The Firth continues south from Inverkip to reach the south tip of the Cowal peninsula where Toward Lighthouse, built in 1811, sweeps out its protective beam to approaching shipping. Here the last semblance of a river is lost and the Clyde opens into a wide sea estuary with many islands and narrow channels to endanger passing ships. To the west of Toward lie the picturesque and treacherous Kyles of Bute which swing north west then south east round the tip of the island of Bute. Further to the west lies the long and deep expanse of Loch Fyne, which provides spectacular diving but few shipwrecks.
The major area described in this chapter centres around the islands of Great and Little Cumbrae and the south tip of Bute. Here the wide expanse of the Firth becomes two narrow channels, each just over a mile wide, one to the east and one to the west of the barren rocky island of Little Cumbrae. In 1757 the first lighthouse to be built on the river was constructed on top of Little Cumbrae to guide ships safely through these hazardous waters. With the coming of steam the dangers were further reduced as vessels no longer had to rely on the vagaries of the wind and it became usual practice to engage the services of one of the riverÕs fleet of steam tugs to ensure safe navigation of these narrow channels.
South of Little Cumbrae the Firth widens out to over 15 miles and becomes considerably deeper, especially off the east coast of Arran, here the nature of the shipwrecks change. The open expanse of the Firth provides little or no shelter from the prevailing southerly winds and many of the vessels lost lost within this part of the Clyde are due to stranding or foundering in stormy weather conditions.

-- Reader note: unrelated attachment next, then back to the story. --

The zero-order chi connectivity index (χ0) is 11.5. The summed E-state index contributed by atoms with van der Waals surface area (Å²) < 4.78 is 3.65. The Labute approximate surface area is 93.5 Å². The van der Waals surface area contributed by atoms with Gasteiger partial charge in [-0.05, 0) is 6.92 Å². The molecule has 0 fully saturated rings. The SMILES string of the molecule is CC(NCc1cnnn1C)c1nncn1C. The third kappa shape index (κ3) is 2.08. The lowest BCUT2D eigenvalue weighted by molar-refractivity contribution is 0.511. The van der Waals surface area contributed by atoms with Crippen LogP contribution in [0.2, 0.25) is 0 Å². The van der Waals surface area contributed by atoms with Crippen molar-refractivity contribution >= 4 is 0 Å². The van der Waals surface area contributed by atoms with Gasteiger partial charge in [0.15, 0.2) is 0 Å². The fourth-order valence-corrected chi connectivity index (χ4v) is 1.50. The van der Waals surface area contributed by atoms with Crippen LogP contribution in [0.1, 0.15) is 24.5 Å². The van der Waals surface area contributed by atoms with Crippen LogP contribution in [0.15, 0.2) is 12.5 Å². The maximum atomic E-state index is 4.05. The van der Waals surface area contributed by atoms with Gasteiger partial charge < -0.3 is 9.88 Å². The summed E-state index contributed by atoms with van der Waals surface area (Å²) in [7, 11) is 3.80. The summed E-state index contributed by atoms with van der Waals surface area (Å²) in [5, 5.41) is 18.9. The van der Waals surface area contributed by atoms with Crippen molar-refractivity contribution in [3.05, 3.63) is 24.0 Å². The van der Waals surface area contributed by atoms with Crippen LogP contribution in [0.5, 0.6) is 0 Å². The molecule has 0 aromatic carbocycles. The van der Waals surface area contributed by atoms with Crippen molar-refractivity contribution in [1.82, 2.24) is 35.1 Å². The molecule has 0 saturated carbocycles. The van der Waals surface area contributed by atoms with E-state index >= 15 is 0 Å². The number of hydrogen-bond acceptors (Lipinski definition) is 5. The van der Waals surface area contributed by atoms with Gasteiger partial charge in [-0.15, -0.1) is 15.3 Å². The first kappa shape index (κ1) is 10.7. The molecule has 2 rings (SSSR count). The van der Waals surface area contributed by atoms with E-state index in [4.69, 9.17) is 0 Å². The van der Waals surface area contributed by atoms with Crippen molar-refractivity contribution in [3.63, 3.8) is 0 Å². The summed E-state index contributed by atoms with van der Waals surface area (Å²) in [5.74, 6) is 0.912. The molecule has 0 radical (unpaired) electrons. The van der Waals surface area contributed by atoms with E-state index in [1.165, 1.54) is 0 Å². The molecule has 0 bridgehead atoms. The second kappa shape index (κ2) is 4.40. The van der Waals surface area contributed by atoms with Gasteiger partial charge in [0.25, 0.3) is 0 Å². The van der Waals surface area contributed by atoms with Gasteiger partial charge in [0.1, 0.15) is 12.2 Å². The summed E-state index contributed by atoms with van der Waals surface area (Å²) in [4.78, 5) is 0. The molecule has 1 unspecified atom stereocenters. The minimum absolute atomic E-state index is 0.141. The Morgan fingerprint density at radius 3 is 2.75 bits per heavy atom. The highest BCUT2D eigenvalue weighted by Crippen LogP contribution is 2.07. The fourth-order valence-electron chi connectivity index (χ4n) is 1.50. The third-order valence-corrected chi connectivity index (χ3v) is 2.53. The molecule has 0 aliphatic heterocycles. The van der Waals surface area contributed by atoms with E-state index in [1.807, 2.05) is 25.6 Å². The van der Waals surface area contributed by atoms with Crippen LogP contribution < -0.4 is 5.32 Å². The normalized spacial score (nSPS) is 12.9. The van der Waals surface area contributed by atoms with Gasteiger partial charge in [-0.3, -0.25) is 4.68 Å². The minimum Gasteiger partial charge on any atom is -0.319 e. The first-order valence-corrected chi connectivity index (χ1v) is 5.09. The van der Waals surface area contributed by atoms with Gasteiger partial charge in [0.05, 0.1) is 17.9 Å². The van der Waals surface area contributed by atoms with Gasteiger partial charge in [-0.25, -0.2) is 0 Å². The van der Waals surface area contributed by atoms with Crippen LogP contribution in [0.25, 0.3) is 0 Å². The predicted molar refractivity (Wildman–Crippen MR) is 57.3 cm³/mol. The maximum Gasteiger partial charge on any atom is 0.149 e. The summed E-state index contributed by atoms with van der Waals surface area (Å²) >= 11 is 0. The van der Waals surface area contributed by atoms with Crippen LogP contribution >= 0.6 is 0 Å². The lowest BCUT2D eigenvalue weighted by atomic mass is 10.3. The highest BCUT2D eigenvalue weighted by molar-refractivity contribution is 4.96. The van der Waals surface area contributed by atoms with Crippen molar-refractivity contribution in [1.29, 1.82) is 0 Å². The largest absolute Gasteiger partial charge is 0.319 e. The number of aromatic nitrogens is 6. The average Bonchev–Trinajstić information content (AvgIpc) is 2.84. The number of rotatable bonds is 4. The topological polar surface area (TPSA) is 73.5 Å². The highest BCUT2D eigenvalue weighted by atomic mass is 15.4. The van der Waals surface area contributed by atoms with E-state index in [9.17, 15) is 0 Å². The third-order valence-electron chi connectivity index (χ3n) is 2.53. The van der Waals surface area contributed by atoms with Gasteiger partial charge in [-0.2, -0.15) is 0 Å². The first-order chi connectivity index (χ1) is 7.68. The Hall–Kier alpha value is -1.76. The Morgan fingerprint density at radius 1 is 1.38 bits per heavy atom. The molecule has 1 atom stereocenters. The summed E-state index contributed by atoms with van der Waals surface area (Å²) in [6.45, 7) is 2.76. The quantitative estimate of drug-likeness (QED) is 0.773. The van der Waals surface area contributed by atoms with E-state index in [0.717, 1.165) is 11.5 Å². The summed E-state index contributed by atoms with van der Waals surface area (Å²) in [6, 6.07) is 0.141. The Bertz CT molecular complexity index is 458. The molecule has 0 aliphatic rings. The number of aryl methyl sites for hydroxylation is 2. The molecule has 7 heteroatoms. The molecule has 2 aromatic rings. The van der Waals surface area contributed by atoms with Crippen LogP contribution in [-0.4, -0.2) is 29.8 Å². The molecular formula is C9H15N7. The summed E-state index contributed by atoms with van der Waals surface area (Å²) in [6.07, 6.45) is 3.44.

Diving in the area covered in this chapter is similar to that described in the previous chapter especially in the northern section. A number of fairly intact wrecks can be found north of Great Cumbrae, again often the result of collision, sitting upright on the muddy seabed at between thirty and forty metres seabed depth.
The number of collisions significantly reduces the further south one moves, the predominant cause of loss becomes stranding in storms or fog. For the underwater explorer this also brings a change in the nature of the remains of the wrecks. As a general view, southwards from here, the accessible wrecks are in shallower water and substantially broken up, first by the activities of the many salvage firms operating on the river and second, by the action of the sea itself.
There are a number of wrecks in deep water south of Little Cumbrae such as the Urd, HMS Topaze and HMS Dasher, these wrecks are now being visited and explored by teams of experienced technical divers.